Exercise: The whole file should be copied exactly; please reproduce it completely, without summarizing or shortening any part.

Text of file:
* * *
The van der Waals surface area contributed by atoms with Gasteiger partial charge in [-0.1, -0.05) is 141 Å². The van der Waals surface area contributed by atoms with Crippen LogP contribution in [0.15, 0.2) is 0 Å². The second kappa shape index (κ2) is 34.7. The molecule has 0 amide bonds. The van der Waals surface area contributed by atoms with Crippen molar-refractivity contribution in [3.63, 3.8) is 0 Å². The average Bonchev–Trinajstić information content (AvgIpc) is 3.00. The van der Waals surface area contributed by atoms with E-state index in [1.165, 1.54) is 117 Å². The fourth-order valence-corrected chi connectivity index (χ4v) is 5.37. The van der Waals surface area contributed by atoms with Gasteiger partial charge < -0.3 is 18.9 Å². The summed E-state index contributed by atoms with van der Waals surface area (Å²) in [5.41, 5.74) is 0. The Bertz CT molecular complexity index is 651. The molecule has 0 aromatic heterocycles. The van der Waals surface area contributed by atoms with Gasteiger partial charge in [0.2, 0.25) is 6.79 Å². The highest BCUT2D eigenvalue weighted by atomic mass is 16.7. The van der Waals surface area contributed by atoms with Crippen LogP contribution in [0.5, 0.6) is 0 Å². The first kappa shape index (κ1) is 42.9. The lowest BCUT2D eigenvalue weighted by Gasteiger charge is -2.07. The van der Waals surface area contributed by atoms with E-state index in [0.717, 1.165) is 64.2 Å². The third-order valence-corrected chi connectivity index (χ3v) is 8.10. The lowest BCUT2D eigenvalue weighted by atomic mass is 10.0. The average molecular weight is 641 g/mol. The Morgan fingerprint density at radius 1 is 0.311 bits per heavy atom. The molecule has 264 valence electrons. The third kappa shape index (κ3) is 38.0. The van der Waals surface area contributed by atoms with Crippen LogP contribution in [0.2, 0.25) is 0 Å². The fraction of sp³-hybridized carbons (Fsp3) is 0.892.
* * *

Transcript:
The van der Waals surface area contributed by atoms with Gasteiger partial charge in [-0.1, -0.05) is 141 Å². The van der Waals surface area contributed by atoms with Crippen LogP contribution in [0.15, 0.2) is 0 Å². The second kappa shape index (κ2) is 34.7. The molecule has 0 amide bonds. The van der Waals surface area contributed by atoms with Crippen molar-refractivity contribution in [3.63, 3.8) is 0 Å². The average Bonchev–Trinajstić information content (AvgIpc) is 3.00. The van der Waals surface area contributed by atoms with E-state index in [1.165, 1.54) is 117 Å². The fourth-order valence-corrected chi connectivity index (χ4v) is 5.37. The van der Waals surface area contributed by atoms with Gasteiger partial charge < -0.3 is 18.9 Å². The summed E-state index contributed by atoms with van der Waals surface area (Å²) in [5.41, 5.74) is 0. The Bertz CT molecular complexity index is 651. The molecule has 0 aromatic heterocycles. The van der Waals surface area contributed by atoms with Gasteiger partial charge in [0.2, 0.25) is 6.79 Å². The highest BCUT2D eigenvalue weighted by atomic mass is 16.7. The van der Waals surface area contributed by atoms with Crippen LogP contribution in [0.5, 0.6) is 0 Å². The first kappa shape index (κ1) is 42.9. The lowest BCUT2D eigenvalue weighted by Gasteiger charge is -2.07. The van der Waals surface area contributed by atoms with E-state index in [0.717, 1.165) is 64.2 Å². The third-order valence-corrected chi connectivity index (χ3v) is 8.10. The lowest BCUT2D eigenvalue weighted by atomic mass is 10.0. The average molecular weight is 641 g/mol. The Morgan fingerprint density at radius 1 is 0.311 bits per heavy atom. The molecule has 264 valence electrons. The third kappa shape index (κ3) is 38.0. The van der Waals surface area contributed by atoms with Crippen LogP contribution in [0.2, 0.25) is 0 Å². The fraction of sp³-hybridized carbons (Fsp3) is 0.892.